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3M™ Novec™ 1230 Fire Protection Fluid Fire Wire – Summer 2020

Fire Wire is 3M™ Novec™ 1230 Fire Protection Fluid’s quarterly fire suppression newsletter, developed for specifying engineers, architects and everyone else working in special hazards fire protection.

Transforming Electric Utility Fire Protection

  • A gas turbine power plant silhouetted against a blue sky.

    Could power plants have a safer future without CO2 fire suppression systems, while at the same time maintaining a commitment to sustainable fire suppression agents? Over the years, CO2 had become nearly ubiquitous as a fire suppression option for major electric utilities – yet its lethality not only puts workers at risk but also requires extinguishment delays due to lockout periods.

    In 2019, a major electric utility worked with 3M to find a solution to replace its aging CO2 fire suppression system. The utility needed a fire protection agent that would combine effective, quick extinguishing performance with worker safety to protect its gas turbines and enable it to meet surge generating capacity needs. Plus, the system and agent needed to meet the NFPA 37 standard and follow guidance in the NFPA 850 recommended practice for gas turbine fire protection, including a 20-minute hold time at extinguishing concentration. The tests, conducted using 3M™ Novec™ 1230 Fire Protection Fluid, were highly successful and included a demonstration of a hold time 450% longer than NFPA standards. As a result, the utility began installing new systems using 3M Novec 1230 fluid to protect its facilities – a smart, safe, sustainable CO₂ replacement and fire suppression solution for the future of power generation.

Working and Learning Online in Fire Suppression

  • A line drawing of a laptop computer displaying a webinar

    Just like every year for the past 15 years, we were looking forward to meeting and talking with everyone at the NFPA 2020 conference earlier in June. Since the announcement cancelling the conference, we’ve been working to find new ways to help support the work you do every day.We’ve held 11 virtual livestreamed Lunch & Learns with fire protection engineers to cover the latest information on clean agent fire suppression, and we’ve planned a series of six webinars to bring you American Institute of Architects (AIA)-accredited trainings. While two webinars have already taken place, there’s three still coming up! Join us:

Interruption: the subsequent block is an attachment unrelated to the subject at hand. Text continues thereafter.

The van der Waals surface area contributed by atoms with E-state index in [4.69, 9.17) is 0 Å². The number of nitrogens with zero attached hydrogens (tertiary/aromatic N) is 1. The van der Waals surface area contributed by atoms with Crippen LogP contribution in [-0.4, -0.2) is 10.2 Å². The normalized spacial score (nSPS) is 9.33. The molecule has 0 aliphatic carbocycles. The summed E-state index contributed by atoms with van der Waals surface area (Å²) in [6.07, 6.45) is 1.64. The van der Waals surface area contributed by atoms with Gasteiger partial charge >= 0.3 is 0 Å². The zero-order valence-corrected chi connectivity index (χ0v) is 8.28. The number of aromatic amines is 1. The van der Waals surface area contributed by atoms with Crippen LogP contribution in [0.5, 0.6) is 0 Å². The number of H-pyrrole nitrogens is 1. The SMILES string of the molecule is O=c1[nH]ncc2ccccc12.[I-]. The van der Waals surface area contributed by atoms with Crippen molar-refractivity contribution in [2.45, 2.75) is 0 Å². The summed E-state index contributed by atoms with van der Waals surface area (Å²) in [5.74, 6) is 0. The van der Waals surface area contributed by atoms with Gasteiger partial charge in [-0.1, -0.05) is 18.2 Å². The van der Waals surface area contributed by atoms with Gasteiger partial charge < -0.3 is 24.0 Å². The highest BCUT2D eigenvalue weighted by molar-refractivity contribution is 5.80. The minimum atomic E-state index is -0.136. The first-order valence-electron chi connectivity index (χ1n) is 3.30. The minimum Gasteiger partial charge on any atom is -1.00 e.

Request a custom Lunch & Learn for your company, tailored to your team and your needs. Our 1-hour training sessions provide continuing education credits (CEUs) approved by the AIA to enable your team to earn professional development hours.

    • Attend one or more of our free webinar series:

    • Moving Your Clean Agent Fire Extinguishing Specification into the 21st Century (September 1 at 2pm CT)

Fact or Fiction: 3M Novec 1230 fluid won’t leave any residue on archival materials, artifacts or other delicate items

  • Two megaphones pointing in opposite directions, labeled “Fact” and “Fiction”

    Fact. 3M Novec 1230 fluid evaporates 50 times faster than water, and does so without leaving any sticky, soggy or other unpleasant residue behind. So, not long after a discharge, and after the fire is extinguished, any materials in the protected space will be free of any residue and free of damage.

    Historical documents, paintings, delicate historical artifacts and vital business records are often kept in carefully climate controlled spaces to extend their lifespan and protect against even the natural humidity of the air. So. it’s not enough to just put out a fire if everything in the protected space ends up soaked with water from a sprinkler discharge. Instead, 3M Novec 1230 fluid evaporates cleanly and without residue. That’s why, according to one specifying engineer, “for national treasures, world treasures, irreplaceable treasures, Novec’s really the only option.”1

    Check out a few of the historical archives, museums and more one-of-a-kind items protected by systems using 3M Novec 1230 fluid:

    The St. John’s Bible Gallery1 (PDF, 567 KB)

    The Smithsonian Institution (PDF, 469.43 KB)

    An Italian company’s most valuable exhibits and dossiers (PDF, 241.78 KB)

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